Back in the early days of the consumer internet, the thrilling new world of AOL chatrooms allowed some of my classmates at a bucolic parochial junior high to carry lists of hundreds of stolen credit card numbers around like badges of badboydom. Obtaining them was easier than filching a pack of cigarettes or somebody’s dad’s back issues of Playboy.
Public awareness of the risks of identity theft has grown steadily on the backs of increasingly alarmist news reports going mainstream last year after more than 100 million Target customers had their credit cards compromised during the Christmas shopping season.
Credit and debit card fraud is big money. According to a 2013 Nilson Report, card issuers were on the hook for $ 7.1 billion and merchants for $ 4.2 billion in 2012. Traditionally, fraud prevention has relied on actual humans to follow up the alerts generated by expensive and sophisticated fraud detection engines. The Durbin Amendment of the Dodd-Frank Act, which took effect in 2011, compounded this by reducing the margins for banks and credit card companies on plastic transactions.
Like roughly 20% of Americans, Ondot Systems President Bharghavan Vaduvur has been the victim of a card hacking. Twice. The first time, his bank reimbursed him in full and the process was relatively painless. But the second time Vaduvur noticed fraudulent transactions happening on his credit card and couldn’t get a hold of anyone at his bank.
“Sure you can call your bank,” he says, “but for some banks, you better hope your card gets stolen on a weekday during business hours.”
It was this experience that inspired him to start Ondot, which has developed a white-label product for banks that essentially allows their customers to switch their card on and off and set preferences through a simple mobile app.
Ondot raised $ 18 million from unnamed investors and operated in stealth until yesterday. They have done a trial run with Lone Star National Bank, a mid-sized bank in Texas, and the results released yesterday show impressive gains in card use, card issuance and, importantly, a 60% reduction in fraud prevention costs.
That drop in fraud-related expenditures alone suggests that winning banks over might not be too hard for Ondot. What will inevitably prove more challenging is convincing consumers to use the app.
Here’s how it works, from the consumer’s standpoint. Calling up the app, an especially fraud-wary user could turn their card on, buy a cup of coffee, then turn it off again. Any transactions on the card that occur while it is switched off will be declined, and will send alerts to the user and to the bank.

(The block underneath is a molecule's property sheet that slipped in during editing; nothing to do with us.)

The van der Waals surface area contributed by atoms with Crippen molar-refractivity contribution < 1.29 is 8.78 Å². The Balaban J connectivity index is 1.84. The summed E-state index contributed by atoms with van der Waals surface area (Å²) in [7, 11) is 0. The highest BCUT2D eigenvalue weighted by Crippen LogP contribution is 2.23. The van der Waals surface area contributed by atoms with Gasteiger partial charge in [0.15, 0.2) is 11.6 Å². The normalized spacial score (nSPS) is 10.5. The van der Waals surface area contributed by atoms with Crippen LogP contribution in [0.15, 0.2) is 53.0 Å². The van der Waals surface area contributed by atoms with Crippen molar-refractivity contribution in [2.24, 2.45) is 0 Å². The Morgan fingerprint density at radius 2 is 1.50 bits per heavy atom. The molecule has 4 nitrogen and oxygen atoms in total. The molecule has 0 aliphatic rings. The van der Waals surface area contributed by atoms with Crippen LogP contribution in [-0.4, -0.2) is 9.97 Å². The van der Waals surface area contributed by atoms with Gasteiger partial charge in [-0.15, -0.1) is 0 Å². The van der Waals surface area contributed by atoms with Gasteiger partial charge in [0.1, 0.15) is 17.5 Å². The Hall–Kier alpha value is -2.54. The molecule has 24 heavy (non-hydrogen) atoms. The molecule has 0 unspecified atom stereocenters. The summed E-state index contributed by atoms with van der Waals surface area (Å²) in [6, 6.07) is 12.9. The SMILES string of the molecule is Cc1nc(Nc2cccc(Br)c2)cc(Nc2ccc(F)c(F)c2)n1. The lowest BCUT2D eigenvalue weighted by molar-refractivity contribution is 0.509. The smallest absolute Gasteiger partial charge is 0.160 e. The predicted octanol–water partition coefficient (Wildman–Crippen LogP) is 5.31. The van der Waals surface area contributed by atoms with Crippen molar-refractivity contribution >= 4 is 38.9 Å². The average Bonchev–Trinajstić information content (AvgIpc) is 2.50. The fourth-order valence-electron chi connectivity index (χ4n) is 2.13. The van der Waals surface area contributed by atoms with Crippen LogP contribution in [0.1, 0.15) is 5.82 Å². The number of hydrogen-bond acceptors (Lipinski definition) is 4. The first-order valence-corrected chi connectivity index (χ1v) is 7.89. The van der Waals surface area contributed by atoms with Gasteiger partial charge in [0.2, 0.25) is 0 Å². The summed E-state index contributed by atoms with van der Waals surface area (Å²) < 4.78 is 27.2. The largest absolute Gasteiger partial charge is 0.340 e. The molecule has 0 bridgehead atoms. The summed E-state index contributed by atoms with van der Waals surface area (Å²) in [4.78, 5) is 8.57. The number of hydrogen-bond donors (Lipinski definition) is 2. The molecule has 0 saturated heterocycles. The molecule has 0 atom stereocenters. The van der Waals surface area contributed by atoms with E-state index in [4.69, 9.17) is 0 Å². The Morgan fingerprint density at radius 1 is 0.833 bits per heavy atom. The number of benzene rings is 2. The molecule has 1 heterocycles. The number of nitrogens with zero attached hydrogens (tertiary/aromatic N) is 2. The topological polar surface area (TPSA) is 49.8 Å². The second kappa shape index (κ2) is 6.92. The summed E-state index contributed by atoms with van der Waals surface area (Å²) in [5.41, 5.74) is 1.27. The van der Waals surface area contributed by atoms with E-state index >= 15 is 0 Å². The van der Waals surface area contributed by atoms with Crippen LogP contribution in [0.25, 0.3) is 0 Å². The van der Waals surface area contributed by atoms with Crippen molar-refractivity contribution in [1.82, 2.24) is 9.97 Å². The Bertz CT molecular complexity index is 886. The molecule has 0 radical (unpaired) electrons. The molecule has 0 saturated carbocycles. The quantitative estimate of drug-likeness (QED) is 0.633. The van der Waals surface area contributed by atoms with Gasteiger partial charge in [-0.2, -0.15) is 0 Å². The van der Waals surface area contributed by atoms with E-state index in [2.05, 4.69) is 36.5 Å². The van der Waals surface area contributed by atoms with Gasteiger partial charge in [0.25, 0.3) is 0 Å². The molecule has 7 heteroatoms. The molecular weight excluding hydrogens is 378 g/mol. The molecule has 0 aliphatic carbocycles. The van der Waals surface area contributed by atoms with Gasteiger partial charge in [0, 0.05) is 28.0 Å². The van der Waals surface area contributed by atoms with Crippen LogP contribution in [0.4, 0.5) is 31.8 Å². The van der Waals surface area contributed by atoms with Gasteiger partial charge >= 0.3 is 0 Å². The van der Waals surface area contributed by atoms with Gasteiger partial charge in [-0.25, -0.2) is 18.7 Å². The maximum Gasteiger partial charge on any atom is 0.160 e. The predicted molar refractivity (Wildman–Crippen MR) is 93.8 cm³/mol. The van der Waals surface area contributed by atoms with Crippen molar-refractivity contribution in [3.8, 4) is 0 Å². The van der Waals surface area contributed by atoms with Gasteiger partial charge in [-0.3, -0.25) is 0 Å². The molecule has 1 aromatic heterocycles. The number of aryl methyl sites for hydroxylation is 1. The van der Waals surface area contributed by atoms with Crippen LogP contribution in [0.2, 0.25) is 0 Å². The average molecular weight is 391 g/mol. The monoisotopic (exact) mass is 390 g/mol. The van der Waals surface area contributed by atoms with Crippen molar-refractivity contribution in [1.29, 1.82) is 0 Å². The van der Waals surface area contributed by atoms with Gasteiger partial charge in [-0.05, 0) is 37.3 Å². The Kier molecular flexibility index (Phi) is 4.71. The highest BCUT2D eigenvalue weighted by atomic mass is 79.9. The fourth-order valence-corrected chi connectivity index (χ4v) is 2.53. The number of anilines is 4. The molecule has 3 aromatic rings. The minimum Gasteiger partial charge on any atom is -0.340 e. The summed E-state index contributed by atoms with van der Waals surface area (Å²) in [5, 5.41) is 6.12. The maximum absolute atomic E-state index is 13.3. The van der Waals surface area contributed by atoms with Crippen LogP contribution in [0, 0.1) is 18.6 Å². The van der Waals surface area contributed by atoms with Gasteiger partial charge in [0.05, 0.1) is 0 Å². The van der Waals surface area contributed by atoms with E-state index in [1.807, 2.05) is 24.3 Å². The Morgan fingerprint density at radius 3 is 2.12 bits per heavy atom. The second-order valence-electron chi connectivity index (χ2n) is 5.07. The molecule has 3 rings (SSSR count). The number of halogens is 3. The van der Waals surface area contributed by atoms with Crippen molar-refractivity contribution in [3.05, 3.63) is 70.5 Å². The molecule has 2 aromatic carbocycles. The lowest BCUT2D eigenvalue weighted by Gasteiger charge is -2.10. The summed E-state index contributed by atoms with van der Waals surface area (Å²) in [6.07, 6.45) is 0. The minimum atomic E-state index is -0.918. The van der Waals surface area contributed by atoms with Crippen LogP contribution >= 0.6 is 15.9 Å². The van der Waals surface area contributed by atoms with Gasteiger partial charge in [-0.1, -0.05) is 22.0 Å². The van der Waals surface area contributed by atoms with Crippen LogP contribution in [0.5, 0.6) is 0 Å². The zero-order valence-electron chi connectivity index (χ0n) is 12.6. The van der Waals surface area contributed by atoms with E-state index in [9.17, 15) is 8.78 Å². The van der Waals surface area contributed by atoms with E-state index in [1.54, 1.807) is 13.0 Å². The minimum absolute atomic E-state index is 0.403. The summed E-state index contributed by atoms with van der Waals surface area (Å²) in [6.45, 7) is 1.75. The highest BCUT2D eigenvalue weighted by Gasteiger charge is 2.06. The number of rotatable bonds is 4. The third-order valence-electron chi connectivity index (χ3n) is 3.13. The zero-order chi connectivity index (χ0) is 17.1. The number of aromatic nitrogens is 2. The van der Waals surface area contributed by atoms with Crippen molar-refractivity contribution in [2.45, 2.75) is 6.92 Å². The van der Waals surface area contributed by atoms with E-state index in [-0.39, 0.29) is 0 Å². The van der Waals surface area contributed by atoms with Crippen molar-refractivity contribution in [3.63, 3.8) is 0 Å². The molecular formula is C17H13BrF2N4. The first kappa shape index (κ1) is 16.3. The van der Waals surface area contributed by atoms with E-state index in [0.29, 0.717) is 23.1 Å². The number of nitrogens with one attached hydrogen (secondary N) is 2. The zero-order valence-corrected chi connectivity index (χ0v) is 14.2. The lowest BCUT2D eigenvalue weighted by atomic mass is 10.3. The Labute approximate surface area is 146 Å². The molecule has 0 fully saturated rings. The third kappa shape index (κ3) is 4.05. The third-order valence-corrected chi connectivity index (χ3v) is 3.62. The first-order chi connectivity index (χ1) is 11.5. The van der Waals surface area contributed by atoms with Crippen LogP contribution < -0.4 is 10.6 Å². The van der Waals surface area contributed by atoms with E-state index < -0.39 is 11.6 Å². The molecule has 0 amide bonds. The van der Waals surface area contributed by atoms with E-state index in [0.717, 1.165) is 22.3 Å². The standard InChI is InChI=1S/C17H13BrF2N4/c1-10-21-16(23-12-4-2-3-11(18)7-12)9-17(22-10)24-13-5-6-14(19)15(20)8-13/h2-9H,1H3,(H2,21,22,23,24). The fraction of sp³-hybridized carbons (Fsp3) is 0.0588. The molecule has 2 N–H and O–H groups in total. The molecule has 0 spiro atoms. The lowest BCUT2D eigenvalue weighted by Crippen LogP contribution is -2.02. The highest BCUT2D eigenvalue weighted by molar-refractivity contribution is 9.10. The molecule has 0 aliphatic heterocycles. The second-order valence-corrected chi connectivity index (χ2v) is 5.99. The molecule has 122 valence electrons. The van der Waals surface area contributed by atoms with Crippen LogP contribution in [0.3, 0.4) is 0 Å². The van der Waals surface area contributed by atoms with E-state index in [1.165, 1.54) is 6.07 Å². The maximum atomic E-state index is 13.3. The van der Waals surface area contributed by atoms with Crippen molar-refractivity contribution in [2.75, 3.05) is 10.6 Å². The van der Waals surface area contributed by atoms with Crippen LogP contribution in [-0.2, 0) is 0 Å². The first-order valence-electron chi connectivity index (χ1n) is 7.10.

The app also allows customizable preferences for a variety of different types of transaction, with similar on/off switches. So if you provide your kids’ nanny with a card but only want her to use it for certain purchases, or if you want to keep your kid from using her card anywhere except the gas station, you could do that. If you lose your card, but still have your phone, you could turn it off to keep baddies from using it.
If you remain unconvinced that most Americans will actually take advantage of these preferences, I’m with you. While awareness of card fraud has grown, it hasn’t changed behavior much. Most people are content to let their banks sort out any fraud and duly recompense them, though that may just be because there’s no other recourse.
But Ondot has also carved out a proprietary technique to connect that switch to your location, and this is where I can see consumers really finding the app useful. You could set up your preferences so that real-world point-of-sale transactions are only allowed when the card is in your immediate vicinity. This could also remove the pain of having your transactions flagged by fraud engines and declined when you travel.
The tech behind Ondot’s mobile app is deviously complicated, and Vaduvur says that was a big part of why the company chose to stay under the radar for so long. Currently, Ondot is integrated with four of the dozen-odd transaction-processing companies in the U.S. with access to roughly two-thirds of all American banks. These processors represent the last link in the chain of transactions that occur when you swipe your card (unless you’re with a major bank –most of them handle the processing stage themselves.)
This integration allows the app to function in real time. Ondot’s Vice President of Products and Consumer Engagements Rachna Ahlawat demonstrated this for me at the expense of an eye-rolling cashier, attempting a series of transactions with her card variably on and off.
That the app is once-removed from the internal architecture of financial institutions also means that the security of Ondot and the security of the bank remain independent of one another.
The banking world has scrambled to reassure customers in the aftermath of last year’s Target breach, and fraud continues to be a very expensive problem for banks and consumers alike. Ondot provides a solution that could help banks recover those costs and manage those perceptions by putting effective controls in every pocket.
[image via Ondot]